WHY HOUSEHOLDS IN THE UNITED STATES DO NOT MAINTAIN THEIR SEPTIC SYSTEMS AND WHY STATE-LED REGULATIONS ARE NECESSARY: EXPLANATIONS FROM PUBLIC GOODS THEORY
Free (open access)
Volume 4 (2009), Issue 2
143 - 157
Septic systems are found on many residential lots. Unfortunately, the lack of maintenance by households results in the failure of these systems. In turn, this has considerable negative environmental, public health, and fiscal consequences. Governments have responded with a plethora of education programs aimed at making households aware of their systems and of the need to maintain them. Nonetheless, failure rates remain high. This article uses public goods theory to show that households do not maintain their septic systems because it is not in their rational self-interest to do so. Educating households is an insufficient response. Similarly, it is not in the rational self-interest of local governments to establish effective regulations. State-established regulations, combined with incentives and sanctions to ensure implementation by local governments, appear to offer more environmentally and fiscally sustainable solutions to the problem.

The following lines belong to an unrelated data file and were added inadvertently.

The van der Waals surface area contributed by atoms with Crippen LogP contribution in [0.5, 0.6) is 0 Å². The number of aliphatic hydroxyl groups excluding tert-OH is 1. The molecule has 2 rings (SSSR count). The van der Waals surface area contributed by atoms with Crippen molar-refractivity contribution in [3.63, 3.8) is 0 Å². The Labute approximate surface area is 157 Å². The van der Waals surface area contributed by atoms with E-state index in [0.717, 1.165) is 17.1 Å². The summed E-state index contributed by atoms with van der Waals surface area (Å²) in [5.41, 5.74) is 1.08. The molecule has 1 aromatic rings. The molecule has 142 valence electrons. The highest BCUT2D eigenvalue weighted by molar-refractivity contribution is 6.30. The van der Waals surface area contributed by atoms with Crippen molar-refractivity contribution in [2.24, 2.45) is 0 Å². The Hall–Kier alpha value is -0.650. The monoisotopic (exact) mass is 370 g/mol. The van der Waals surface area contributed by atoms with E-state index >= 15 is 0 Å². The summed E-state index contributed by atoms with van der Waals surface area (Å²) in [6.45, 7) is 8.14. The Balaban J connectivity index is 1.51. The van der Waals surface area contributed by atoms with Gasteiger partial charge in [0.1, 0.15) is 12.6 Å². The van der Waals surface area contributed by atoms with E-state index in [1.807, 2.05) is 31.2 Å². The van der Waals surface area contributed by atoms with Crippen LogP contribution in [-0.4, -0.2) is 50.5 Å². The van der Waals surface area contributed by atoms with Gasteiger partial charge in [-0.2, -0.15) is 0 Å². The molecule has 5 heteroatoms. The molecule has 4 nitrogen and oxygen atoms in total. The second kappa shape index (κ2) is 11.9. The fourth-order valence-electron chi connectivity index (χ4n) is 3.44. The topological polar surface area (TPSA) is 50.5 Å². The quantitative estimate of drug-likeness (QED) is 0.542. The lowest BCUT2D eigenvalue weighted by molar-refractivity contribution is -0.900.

common pool resources, lakes, land use, open access resources, pollution, prisoner’s dilemma,